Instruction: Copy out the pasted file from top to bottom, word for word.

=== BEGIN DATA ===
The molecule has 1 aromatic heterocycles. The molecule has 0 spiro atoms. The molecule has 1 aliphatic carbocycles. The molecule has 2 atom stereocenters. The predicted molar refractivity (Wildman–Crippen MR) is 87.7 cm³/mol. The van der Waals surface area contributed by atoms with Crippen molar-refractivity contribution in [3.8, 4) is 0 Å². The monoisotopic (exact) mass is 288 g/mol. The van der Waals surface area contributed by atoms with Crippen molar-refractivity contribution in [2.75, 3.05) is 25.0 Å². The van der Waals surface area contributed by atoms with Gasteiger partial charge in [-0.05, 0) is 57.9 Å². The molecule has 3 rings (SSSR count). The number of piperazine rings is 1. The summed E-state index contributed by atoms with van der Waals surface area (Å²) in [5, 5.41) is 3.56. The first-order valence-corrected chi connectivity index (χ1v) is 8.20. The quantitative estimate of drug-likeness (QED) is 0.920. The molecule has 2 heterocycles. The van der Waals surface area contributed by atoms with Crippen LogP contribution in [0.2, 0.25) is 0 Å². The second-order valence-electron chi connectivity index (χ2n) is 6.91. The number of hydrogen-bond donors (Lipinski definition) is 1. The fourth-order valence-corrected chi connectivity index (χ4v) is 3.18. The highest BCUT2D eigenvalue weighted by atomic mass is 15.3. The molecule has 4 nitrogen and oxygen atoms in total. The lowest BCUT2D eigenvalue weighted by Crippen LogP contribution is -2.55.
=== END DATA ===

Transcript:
The molecule has 1 aromatic heterocycles. The molecule has 0 spiro atoms. The molecule has 1 aliphatic carbocycles. The molecule has 2 atom stereocenters. The predicted molar refractivity (Wildman–Crippen MR) is 87.7 cm³/mol. The van der Waals surface area contributed by atoms with Crippen molar-refractivity contribution in [3.8, 4) is 0 Å². The monoisotopic (exact) mass is 288 g/mol. The van der Waals surface area contributed by atoms with Crippen molar-refractivity contribution in [2.75, 3.05) is 25.0 Å². The van der Waals surface area contributed by atoms with Gasteiger partial charge in [-0.05, 0) is 57.9 Å². The molecule has 3 rings (SSSR count). The number of piperazine rings is 1. The summed E-state index contributed by atoms with van der Waals surface area (Å²) in [5, 5.41) is 3.56. The first-order valence-corrected chi connectivity index (χ1v) is 8.20. The quantitative estimate of drug-likeness (QED) is 0.920. The molecule has 2 heterocycles. The van der Waals surface area contributed by atoms with Crippen LogP contribution in [0.2, 0.25) is 0 Å². The second-order valence-electron chi connectivity index (χ2n) is 6.91. The number of hydrogen-bond donors (Lipinski definition) is 1. The fourth-order valence-corrected chi connectivity index (χ4v) is 3.18. The highest BCUT2D eigenvalue weighted by atomic mass is 15.3. The molecule has 4 nitrogen and oxygen atoms in total. The lowest BCUT2D eigenvalue weighted by Crippen LogP contribution is -2.55.